It’s on - my first blog post for 2018!
All my best wishes for this new year, about love, health, and love (quoting Patrick Sebastien, “love is everything”).
Ok, let’s talk about something more serious… Today, I want to talk about Rust. Yes, Rust, again. But this time it’s not about something I discovered, implemented or anything along the lines… You know, during the two last years, I tried to “promote” this programming language everywhere, because I strongly believe in Rust. I made two different talks at two meetups in Lille, attended to several Rust events and conferences, and each time I was thinking about how awesome the Rust community is. And now it’s time to make a blog post for this. So, I want to talk from the heart about the Rust community, and how it is awesome to see people building an awesome project together.
Do note that, sometimes, I use the word “we” to design the Rust community, and this blog article reflects only my feelings as a Rust fan since 2015.
The first thing I noticed initially when starting with Rust is how the community is mature. I think that the maturity came because: 1) the community is pretty small, 2) every member shares the idea that people are all equal. The strongest rule of the community is that every member of the community must respects the other ones, and don’t be toxic to each other. This is, I think, the core of the current community, and it encourages people to never be afraid posting something, or to ask for help in a problem that they think is dumb (remember that no question is stupid - no one).
Some developers are unhappy that the Mozilla Foundation is sponsoring Rust, because they think that its future will only focus on what Mozilla products need, and not on what Rust developers need. It is true that this kind of incidents happen (actually, it had happened in the past and continues to happen even now), but, here, it’s totally different. Some of the Rust maintainers are hired by Mozilla but, every day, those persons are listening to your needs and your ideas (via public RFCs), asking what you wanna do with Rust, how to help you with your daily issues, or how can they improve the language for your projects. This is making the difference, because benefits happen in both directions: you, as a developer, feel integrated into the community, and the language can evolve and become even richer for everyone.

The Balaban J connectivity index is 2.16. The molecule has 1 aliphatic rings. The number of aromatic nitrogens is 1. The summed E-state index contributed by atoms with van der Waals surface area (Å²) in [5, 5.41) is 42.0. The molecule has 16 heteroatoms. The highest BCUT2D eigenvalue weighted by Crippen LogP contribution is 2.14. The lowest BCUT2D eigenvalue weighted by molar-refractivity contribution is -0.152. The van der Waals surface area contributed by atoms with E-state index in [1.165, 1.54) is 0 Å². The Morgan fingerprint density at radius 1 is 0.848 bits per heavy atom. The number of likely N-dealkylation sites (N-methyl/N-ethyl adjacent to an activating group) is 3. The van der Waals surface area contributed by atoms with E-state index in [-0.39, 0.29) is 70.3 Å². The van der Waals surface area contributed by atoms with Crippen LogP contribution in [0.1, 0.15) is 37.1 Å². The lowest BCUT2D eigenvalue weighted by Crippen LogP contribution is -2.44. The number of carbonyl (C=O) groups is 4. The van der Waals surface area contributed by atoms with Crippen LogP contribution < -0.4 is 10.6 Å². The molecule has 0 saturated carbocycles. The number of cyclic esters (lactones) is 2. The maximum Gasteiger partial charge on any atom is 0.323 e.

The Rust community strongly encourages the “newbies” to learn Rust, and we (members of the community) are here to help them in order to build and deploy in the most simplest possible way their project(s), simply because we believe in people. At this moment, 1,985 people have already contributed to the Rust compiler on github, for 50 releases and 73,379 commits, which is a huge success for an Open Source project. Just to compare with another Open Source programming language, 985 persons have contributed to the Go compiler, for 202 releases and 35,115 commits.
Each week, I see on Twitter, Slack and IRC Rust developers posting blog articles, the crate(s) they are developing, or the couple of issues they are/were working on (and some hints to solve them). Do note that you don’t need to be a Rust wizard to propose an idea, and you should not be afraid to share something! Being afraid to post something on the Internet is actually the most common barrier to freedom - so, please, feel free to share whatever you want! Also, some Rust projects have become important now, because of the community’s support.
So, to conclude: feel free to join us, to discuss and to share your thoughts or ideas! We want to hear you to improve this fantastic project, because we strongly believe you can! :-)
Thanks to Alexandre and Sankalp for the English review, and a special thanks to Xavier for pushing me (every week) in writing blog posts.